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- Five Summer Stories is a 1972 surf film by Jim Freeman and Greg MacGillivray of MacGillivray Freeman Films.
- The last film of the genre by the duo, it explores the joy of surfing amid the backdrop of 1970s political and environmental problems.
- Heralded as the finest surf movie ever made, Five Summer Stories is a cultural icon, a time capsule from a watershed era when the world was at a critical crossroads and its reflection was clear in the emerging sport/art of surfing.
It’s been called the finest surf movie ever made. The film’s unusual format—a montage of vignettes or stories—perfectly captured a fractured era in which an explosion of creativity and revolutionary change was shaking down the old order, taking the sport of surfing into new and unknown territory.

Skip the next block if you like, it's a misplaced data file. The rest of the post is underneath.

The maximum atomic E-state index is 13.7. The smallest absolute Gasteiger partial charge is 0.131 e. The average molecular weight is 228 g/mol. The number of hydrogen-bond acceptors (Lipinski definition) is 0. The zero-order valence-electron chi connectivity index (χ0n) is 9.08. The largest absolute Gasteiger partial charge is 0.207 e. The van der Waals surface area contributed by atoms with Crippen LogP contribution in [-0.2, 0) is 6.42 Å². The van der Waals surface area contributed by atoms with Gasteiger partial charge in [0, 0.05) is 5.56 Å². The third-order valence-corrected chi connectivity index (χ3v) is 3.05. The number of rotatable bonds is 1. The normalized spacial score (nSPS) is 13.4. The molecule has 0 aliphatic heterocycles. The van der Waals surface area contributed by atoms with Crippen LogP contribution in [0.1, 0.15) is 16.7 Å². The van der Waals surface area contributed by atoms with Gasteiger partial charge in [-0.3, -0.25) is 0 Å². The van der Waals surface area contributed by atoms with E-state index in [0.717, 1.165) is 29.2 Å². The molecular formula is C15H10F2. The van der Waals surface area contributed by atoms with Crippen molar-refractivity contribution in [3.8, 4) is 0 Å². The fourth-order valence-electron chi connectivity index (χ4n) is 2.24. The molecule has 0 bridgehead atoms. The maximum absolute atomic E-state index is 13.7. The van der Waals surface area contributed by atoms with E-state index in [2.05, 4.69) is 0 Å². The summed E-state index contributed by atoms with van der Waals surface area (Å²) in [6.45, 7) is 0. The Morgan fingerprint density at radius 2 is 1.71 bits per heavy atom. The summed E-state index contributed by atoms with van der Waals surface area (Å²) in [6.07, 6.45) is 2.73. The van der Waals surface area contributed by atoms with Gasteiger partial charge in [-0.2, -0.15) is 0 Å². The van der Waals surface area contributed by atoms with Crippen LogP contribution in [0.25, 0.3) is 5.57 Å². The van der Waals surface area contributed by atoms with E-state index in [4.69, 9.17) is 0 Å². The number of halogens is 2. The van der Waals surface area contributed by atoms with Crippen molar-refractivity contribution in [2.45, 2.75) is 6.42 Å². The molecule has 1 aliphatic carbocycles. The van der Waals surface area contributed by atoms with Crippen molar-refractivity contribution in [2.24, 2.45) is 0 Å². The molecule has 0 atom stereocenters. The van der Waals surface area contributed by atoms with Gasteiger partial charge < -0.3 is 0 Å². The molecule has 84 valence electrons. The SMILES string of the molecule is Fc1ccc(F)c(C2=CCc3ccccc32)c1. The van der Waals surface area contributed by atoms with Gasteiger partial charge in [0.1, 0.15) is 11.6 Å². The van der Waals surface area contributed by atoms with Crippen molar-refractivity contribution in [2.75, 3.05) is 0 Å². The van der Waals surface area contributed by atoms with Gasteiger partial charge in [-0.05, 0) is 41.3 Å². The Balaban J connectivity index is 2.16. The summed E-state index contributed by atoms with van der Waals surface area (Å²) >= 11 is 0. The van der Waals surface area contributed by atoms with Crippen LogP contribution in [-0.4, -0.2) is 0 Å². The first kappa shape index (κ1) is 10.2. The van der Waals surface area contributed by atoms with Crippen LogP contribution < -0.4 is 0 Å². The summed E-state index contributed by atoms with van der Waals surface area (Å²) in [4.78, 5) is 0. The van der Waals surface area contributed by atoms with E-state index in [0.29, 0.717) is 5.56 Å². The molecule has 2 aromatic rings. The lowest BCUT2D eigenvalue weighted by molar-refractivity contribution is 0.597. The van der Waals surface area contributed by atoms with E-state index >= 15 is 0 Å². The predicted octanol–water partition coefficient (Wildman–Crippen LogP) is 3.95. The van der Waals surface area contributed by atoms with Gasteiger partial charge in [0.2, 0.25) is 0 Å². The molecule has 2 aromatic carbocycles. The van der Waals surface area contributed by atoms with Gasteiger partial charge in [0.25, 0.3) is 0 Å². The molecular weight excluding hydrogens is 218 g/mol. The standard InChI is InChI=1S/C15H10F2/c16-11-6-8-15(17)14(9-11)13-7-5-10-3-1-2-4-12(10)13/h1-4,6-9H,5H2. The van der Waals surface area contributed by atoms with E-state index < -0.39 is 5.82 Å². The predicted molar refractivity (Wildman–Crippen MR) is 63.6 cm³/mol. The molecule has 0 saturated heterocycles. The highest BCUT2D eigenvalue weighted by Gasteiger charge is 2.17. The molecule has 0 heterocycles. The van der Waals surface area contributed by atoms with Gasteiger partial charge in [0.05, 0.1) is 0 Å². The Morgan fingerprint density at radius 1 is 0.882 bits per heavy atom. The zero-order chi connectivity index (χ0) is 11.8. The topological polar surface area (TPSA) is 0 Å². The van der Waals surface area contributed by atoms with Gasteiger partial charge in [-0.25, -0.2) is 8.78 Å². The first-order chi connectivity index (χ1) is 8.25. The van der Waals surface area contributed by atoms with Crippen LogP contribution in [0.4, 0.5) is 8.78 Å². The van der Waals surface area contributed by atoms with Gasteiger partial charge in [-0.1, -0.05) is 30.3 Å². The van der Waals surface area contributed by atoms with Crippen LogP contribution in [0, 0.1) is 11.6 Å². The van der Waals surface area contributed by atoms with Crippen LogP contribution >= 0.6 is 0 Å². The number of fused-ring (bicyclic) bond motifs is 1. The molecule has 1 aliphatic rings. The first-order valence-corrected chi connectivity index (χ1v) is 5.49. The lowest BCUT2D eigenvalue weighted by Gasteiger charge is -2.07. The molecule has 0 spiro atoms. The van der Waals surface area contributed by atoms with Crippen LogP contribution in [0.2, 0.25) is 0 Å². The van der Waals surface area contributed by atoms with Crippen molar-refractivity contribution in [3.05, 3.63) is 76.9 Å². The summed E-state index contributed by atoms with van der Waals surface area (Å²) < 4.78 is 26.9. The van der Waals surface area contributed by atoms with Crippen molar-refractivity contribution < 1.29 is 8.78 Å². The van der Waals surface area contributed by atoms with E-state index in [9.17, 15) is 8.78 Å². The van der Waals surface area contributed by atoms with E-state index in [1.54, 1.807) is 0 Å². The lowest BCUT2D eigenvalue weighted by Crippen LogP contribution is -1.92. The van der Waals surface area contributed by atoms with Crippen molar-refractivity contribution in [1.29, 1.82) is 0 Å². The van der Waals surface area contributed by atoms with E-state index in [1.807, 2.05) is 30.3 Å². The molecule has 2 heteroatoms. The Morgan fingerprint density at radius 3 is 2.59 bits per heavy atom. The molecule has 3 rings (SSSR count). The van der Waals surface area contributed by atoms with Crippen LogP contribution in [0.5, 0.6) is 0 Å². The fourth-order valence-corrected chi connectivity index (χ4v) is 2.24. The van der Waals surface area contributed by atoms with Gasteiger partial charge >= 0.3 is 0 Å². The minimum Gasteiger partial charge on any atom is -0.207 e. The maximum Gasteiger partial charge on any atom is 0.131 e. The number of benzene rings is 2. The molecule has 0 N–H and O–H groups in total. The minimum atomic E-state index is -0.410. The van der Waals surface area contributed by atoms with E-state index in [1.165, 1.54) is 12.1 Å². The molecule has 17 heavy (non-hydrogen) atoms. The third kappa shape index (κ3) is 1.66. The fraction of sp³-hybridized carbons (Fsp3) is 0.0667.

Although Five Summer Stories went through several (and increasingly popular) incarnations, the fundamental story remained the story of 1972: that the pure, innocent joy of surfing was symbolic of man’s best possibilities on an Earth without war or politics or environmental destruction.
“Five Summer Stories is an experience more than it is any particular story, or message. It reflects a tumultuous era—and distills those complex times into the simple relationship of man and ocean.” – Greg MacGillivray
The Art of Living Well series features inspiring films, speakers, and interactive discussions exploring ways of cultivating serenity, meaning, and a deeper connection to one’s self and the world.